Contrary to the direction this story seemingly leads, the Smith family bought the land from the railroad in the 1930s and named the lake after a frog-shaped boulder.

 

Fun-Filled Family History

For Mary Harrison Govan, Steve Harrison’s younger sister, the kidnapping story is one of countless family tales from Frog Lake, where she and her five siblings spent a good portion of their childhood summers with their grandparents.

She describes the Smith family, including Lawrence Smith and his three brothers, as always friendly and hospitable, as they welcomed the entire family of their caretaker for extended stays.

The Harrison kids, pictured with their mother at Frog Lake, benefitted from being the grandchildren of the private property’s former caretaker, Walter Taylor, courtesy photo

“I started going there the year I was born,” says Govan. “We hiked and fished and would go out on the little boat to catch a half-dozen brown trout for dinner. I’d always fight with my younger sister for who got the fishing pole.”

While the San Francisco Chronicle articles in 1958 portrayed the “Smith Ranch” as a palatial place of luxury, in reality it was a rugged existence. There was a simple stone house that still stands, as well as several cabins that were so small that the Harrison kids would usually be sent outside to sleep.

“You are up there in the middle of the Sierra. There was no TV. We played board games and would be bored to death sometimes. But when I look back, it was such a lucky life,” says Govan, describing fun times rowing and sailing boats across the lake.

Harrison has equally compelling memories of his summers at Frog Lake. He remembers communication was only a once-a-week thing via walkie-talkie. And it was an 11-mile drive to downtown Truckee via a narrow dirt road that made for a long trip. Once the family got to the lake, they didn’t leave often.

Back then Frog Lake really felt like the middle of the wilderness, says Harrison: “One time my brother and I were building a rock fort near the water tanks when we heard a whistle. Grandpa waved at us to get down and fired a shot over our heads. We found out later they were trying to scare away a mountain lion that was behind us.”

Former Frog Lake caretaker Walter Taylor cares for a deer fawn that showed up at the lake in 1966, courtesy photo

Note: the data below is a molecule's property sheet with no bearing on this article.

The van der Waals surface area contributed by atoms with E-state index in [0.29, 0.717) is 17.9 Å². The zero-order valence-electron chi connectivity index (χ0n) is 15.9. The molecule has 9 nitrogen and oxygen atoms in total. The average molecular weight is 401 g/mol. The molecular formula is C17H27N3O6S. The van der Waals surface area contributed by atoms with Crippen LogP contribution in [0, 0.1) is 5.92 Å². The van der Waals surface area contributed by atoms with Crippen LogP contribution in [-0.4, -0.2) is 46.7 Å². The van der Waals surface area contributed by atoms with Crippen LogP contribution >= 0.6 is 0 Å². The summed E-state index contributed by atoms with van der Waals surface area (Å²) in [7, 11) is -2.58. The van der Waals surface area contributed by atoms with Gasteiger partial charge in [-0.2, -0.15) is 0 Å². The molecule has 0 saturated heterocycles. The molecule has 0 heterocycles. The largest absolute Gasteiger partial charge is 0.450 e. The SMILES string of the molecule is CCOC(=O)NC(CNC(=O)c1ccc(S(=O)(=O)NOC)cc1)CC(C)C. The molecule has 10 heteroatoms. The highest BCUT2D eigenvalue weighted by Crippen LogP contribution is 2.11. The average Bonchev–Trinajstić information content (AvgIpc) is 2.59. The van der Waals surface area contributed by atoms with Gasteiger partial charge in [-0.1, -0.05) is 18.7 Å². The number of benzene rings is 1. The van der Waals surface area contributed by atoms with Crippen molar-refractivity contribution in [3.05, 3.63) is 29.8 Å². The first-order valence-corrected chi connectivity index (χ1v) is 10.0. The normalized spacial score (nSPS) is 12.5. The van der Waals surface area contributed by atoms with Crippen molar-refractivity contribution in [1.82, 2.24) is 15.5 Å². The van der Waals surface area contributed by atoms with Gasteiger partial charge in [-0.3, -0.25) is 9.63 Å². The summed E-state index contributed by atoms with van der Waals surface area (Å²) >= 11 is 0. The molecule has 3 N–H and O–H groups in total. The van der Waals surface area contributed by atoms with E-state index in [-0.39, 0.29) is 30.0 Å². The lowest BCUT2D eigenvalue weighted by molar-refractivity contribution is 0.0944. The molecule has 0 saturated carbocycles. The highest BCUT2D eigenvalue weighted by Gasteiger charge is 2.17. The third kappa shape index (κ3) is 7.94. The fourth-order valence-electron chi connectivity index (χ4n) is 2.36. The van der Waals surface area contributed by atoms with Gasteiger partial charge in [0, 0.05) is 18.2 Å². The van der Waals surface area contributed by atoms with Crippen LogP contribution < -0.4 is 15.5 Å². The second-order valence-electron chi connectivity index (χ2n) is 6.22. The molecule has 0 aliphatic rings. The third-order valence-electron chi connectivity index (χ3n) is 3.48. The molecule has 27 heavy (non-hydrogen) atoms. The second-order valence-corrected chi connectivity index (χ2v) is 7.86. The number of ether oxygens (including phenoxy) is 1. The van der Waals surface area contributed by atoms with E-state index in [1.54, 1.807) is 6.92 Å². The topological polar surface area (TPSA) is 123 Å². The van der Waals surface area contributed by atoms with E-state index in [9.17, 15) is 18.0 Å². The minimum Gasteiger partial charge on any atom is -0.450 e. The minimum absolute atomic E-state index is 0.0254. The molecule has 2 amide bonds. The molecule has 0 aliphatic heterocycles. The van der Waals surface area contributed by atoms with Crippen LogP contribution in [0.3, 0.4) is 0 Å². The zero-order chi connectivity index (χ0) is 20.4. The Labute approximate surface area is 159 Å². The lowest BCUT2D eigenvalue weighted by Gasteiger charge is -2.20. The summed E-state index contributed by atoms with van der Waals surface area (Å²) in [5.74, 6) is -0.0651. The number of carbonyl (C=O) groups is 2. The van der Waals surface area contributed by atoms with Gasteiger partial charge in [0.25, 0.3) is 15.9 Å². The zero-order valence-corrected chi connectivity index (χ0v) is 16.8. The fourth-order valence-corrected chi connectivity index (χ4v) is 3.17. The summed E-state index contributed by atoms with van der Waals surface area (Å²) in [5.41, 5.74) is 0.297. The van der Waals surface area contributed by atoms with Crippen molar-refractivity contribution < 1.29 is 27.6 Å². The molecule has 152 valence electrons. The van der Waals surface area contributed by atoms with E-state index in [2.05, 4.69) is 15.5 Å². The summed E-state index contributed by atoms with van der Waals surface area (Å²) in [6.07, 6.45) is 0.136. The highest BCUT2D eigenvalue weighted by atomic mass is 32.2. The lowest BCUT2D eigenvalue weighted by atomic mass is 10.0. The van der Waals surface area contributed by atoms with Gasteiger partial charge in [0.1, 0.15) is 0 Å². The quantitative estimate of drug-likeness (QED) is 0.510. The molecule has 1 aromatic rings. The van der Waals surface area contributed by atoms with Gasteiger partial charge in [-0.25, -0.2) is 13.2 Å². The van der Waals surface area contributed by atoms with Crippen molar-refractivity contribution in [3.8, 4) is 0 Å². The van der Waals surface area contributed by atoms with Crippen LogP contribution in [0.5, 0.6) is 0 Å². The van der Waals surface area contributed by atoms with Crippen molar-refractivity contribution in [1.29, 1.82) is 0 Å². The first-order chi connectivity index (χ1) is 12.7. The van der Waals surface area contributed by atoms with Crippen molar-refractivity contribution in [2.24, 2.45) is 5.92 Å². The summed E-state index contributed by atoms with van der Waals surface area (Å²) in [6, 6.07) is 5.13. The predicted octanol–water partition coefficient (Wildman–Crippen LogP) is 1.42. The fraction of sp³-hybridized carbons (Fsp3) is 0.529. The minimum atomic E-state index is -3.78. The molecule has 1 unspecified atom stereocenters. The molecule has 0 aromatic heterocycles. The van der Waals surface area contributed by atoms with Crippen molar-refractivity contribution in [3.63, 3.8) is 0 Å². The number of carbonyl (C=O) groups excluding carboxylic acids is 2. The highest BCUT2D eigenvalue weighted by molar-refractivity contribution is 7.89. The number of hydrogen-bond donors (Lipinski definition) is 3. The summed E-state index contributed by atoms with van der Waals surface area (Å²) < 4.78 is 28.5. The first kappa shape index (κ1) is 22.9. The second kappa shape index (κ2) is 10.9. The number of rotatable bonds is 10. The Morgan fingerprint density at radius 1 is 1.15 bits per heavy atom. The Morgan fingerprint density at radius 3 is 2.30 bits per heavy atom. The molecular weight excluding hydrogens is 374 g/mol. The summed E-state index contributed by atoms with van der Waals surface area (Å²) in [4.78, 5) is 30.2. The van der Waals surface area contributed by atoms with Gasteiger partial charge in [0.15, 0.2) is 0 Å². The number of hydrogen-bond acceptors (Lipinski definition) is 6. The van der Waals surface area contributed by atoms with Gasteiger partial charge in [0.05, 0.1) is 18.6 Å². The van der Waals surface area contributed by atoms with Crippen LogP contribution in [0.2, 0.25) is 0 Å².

Wolverines and bears visited the property as well, and porcupines were a frequent nuisance. They would show up in the middle of the night and chew on anything left outside, which could be pretty unnerving to a young kid when it happened near his sleeping bag.

Harrison’s grandpa used to scare the kids with a true story—as far as they knew—of a couple who hiked into the lake. Taylor told the visitors that it was private land, but when they asked if they could just go for a quick swim, he agreed, so long as they checked in with him when they were done. When he hadn’t seen them for a few hours, he went to the lakeshore and found two piles of clothes, but no signs of the hikers. They never found out what happened to them.

Harrison says another highlight of their time at Frog Lake was when a deer fawn showed up alone in 1966.

“My grandparents took it in and fed it with a baby bottle and called it Charlie Brown. Then they got ahold of Mutual of Omaha’s Wild Kingdom, who put the deer on TV,” says Harrison.

All that time in the Sierra got into the Harrison family’s blood, and by the early 1970s they had moved first to Donner Lake and later to the West Shore of Lake Tahoe.

While summers at Frog Lake are now distant memories for the Harrison family, the lake and the stunning terrain surrounding it look the same today as 50 (or 100) years ago. And as the Truckee Donner Land Trust takes over ownership of the property, more people will be exposed to the magic of this secluded mountain lake—and all the stories both old and new that have materialized on its shores.


Tahoe City-based freelance writer Tim Hauserman has hiked to Frog Lake Cliffs on many occasions and peered down at the idyllic setting of the lake some 1,200 feet below. Several years ago, his North Tahoe High School classmate, Mary Harrison Govan, contacted him to suggest writing about a bizarre kidnapping at her childhood summer haunt.


 

A rendering of one of the Truckee Donner Land Trust’s new modular sleeping huts at Frog Lake, photo courtesy Truckee Donner Land Trust

 

A Vibrant Future

The Truckee Donner Land Trust will play a vital role in Frog Lake’s story moving forward. The conservation group and its partners purchased the lake and surrounding land this past summer, ensuring that it will be protected for the foreseeable future.

But that’s not all. The Truckee Donner Land Trust is renovating the property’s existing stone hut that dates back to the 1930s, calling it the Eschenbach Stone House. The historic structure will serve as the communal area for cooking, eating and hanging out and will be joined by two sleek new modular sleeping huts—the Ted R. Hut and the Albert M Rockwood Bunkhouse, which will be available to rent when completed later this year. The huts, designed by SageModern, are a big step up from your basic wilderness hut, with running water and heat.

Thanks to the Truckee Donner Land Trust, backcountry skiers and hikers can now experience the true wilderness feel of this remote Alpine lake, but in newfound style and comfort.

2 Comments
  • Brett
    Posted at 00:03h, 24 April Reply

    A once pristine lake that had trout dating back over 150 years has been fished out! It was the last lake to have historical trout that old.
    With the many new apartments the pristine nature of the area will be ruined.

  • Brett
    Posted at 14:34h, 24 April Reply

    There are nine of the apartments plus the existing cabins that were enlarged.